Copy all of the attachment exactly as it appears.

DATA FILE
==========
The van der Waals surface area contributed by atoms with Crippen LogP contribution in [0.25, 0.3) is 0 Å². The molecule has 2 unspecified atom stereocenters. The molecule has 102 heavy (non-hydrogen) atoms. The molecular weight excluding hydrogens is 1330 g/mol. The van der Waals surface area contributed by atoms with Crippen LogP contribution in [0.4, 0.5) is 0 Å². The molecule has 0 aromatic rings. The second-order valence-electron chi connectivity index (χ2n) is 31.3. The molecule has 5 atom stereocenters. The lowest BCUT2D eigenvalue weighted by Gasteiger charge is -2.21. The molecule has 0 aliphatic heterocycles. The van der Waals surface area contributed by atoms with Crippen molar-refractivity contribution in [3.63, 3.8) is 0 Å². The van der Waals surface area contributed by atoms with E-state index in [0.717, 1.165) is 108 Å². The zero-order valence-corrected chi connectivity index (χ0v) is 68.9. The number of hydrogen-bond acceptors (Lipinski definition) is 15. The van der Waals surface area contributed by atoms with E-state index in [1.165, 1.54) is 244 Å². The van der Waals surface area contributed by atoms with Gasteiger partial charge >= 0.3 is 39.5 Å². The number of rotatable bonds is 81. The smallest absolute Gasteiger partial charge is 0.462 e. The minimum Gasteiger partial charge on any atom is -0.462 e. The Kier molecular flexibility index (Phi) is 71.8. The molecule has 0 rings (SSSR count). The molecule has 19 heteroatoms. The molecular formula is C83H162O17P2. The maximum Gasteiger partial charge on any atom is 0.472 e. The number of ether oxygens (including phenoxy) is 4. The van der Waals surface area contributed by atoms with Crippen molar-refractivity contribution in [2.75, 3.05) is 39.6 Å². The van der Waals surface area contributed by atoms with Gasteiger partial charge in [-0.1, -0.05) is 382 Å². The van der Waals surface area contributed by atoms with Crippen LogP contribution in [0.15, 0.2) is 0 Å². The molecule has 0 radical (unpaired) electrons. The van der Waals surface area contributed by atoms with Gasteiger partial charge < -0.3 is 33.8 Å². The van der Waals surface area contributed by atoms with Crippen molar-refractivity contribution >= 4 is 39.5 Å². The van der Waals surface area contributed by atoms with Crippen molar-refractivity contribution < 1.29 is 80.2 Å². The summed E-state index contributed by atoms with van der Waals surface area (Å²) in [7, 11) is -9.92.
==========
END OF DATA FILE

The van der Waals surface area contributed by atoms with Crippen LogP contribution in [0.25, 0.3) is 0 Å². The molecule has 2 unspecified atom stereocenters. The molecule has 102 heavy (non-hydrogen) atoms. The molecular weight excluding hydrogens is 1330 g/mol. The van der Waals surface area contributed by atoms with Crippen LogP contribution in [0.4, 0.5) is 0 Å². The molecule has 0 aromatic rings. The second-order valence-electron chi connectivity index (χ2n) is 31.3. The molecule has 5 atom stereocenters. The lowest BCUT2D eigenvalue weighted by Gasteiger charge is -2.21. The molecule has 0 aliphatic heterocycles. The van der Waals surface area contributed by atoms with Crippen molar-refractivity contribution in [3.63, 3.8) is 0 Å². The van der Waals surface area contributed by atoms with E-state index in [0.717, 1.165) is 108 Å². The zero-order valence-corrected chi connectivity index (χ0v) is 68.9. The number of hydrogen-bond acceptors (Lipinski definition) is 15. The van der Waals surface area contributed by atoms with E-state index in [1.165, 1.54) is 244 Å². The van der Waals surface area contributed by atoms with Gasteiger partial charge >= 0.3 is 39.5 Å². The number of rotatable bonds is 81. The smallest absolute Gasteiger partial charge is 0.462 e. The minimum Gasteiger partial charge on any atom is -0.462 e. The Kier molecular flexibility index (Phi) is 71.8. The molecule has 0 rings (SSSR count). The molecule has 19 heteroatoms. The molecular formula is C83H162O17P2. The maximum Gasteiger partial charge on any atom is 0.472 e. The number of ether oxygens (including phenoxy) is 4. The van der Waals surface area contributed by atoms with Crippen molar-refractivity contribution in [2.75, 3.05) is 39.6 Å². The van der Waals surface area contributed by atoms with Gasteiger partial charge in [-0.1, -0.05) is 382 Å². The van der Waals surface area contributed by atoms with Crippen LogP contribution in [0.15, 0.2) is 0 Å². The molecule has 0 radical (unpaired) electrons. The van der Waals surface area contributed by atoms with Gasteiger partial charge < -0.3 is 33.8 Å². The van der Waals surface area contributed by atoms with Crippen molar-refractivity contribution >= 4 is 39.5 Å². The van der Waals surface area contributed by atoms with Crippen molar-refractivity contribution < 1.29 is 80.2 Å². The summed E-state index contributed by atoms with van der Waals surface area (Å²) in [7, 11) is -9.92.